Distance Learning; International Comparisons

Hawkridge, David (1999). Distance Learning; International Comparisons. Performance Improvement Quarterly, 12(2) pp. 9–20.

DOI: https://doi.org/10.1111/j.1937-8327.1999.tb00127.x


Many industrialized countries show considerable interest in distance learning and invest large sums in it beyond the high school level, with very encouraging results. The evidence from these countries to date is that distance learning, at relatively low cost, can reach millions of students who otherwise would not have much opportunity for studying.

The Third, or Majority, World's interest in and use of distance learning appears to make a great deal of sense. This seems particularly so in college and university education, where the cost per student in conventional campusesis very high. At this level, Majority World countries spend as much as one-third of their education budgets. Even the conservative World Bank, after many years of more or less ignoring it, recently endorsed distance learning as a cost-effective solution for the Majority World to consider.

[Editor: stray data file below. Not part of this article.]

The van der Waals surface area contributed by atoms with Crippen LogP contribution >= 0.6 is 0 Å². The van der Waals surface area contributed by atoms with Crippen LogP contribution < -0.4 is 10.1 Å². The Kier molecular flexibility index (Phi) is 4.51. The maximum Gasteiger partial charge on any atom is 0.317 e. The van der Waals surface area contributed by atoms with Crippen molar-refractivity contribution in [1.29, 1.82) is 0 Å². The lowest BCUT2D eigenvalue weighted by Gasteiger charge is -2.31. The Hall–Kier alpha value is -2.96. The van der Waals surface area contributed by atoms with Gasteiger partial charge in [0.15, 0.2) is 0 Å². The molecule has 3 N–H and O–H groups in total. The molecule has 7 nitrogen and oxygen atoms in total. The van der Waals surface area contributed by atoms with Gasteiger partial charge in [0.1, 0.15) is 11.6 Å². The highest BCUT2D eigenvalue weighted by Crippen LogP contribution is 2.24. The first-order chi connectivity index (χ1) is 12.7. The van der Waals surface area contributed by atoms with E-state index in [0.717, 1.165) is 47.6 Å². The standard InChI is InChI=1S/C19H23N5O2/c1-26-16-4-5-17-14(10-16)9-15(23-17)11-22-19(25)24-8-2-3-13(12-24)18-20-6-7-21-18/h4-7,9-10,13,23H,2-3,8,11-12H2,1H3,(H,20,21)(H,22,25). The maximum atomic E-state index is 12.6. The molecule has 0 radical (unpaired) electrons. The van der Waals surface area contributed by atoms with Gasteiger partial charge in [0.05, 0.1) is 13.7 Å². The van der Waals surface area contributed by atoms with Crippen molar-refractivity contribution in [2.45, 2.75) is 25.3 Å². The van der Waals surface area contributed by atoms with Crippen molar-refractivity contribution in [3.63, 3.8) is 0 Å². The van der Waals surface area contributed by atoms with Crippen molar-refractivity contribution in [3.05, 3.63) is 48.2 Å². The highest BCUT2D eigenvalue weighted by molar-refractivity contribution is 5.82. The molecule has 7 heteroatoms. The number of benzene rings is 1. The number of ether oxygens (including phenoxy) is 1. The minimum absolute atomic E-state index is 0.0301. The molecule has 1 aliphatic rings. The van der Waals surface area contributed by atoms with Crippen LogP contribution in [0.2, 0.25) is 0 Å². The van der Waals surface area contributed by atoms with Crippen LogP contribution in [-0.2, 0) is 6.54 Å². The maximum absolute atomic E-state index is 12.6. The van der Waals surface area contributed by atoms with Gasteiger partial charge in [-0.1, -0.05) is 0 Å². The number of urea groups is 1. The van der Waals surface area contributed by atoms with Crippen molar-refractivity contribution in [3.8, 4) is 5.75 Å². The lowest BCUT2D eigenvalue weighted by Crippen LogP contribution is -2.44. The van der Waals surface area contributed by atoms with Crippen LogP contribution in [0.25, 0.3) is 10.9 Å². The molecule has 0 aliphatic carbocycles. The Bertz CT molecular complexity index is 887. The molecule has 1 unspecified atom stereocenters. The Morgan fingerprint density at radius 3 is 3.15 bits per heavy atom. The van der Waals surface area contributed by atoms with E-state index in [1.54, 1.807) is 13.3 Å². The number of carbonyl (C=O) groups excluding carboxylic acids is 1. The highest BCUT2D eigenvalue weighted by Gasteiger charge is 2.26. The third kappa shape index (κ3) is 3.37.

Distance learning is not a universal panacea, however. There are failures to report as well as successes. Despite the powerful international forces that drive globalization, electronification, and commodification, each country must generate its own model to suit its own needs and conditions. Each country should decide, for example, whether to set up one or more distance teaching universities like the Open University in the UK or to promote distance teaching as an additional function of conventional campus-based institutions. Each country needs a policy on how it will exploit distance learning and for which groups of students. Each country should decide whether and how it wishes to collaborate with other countries to get the most out of distance learning.

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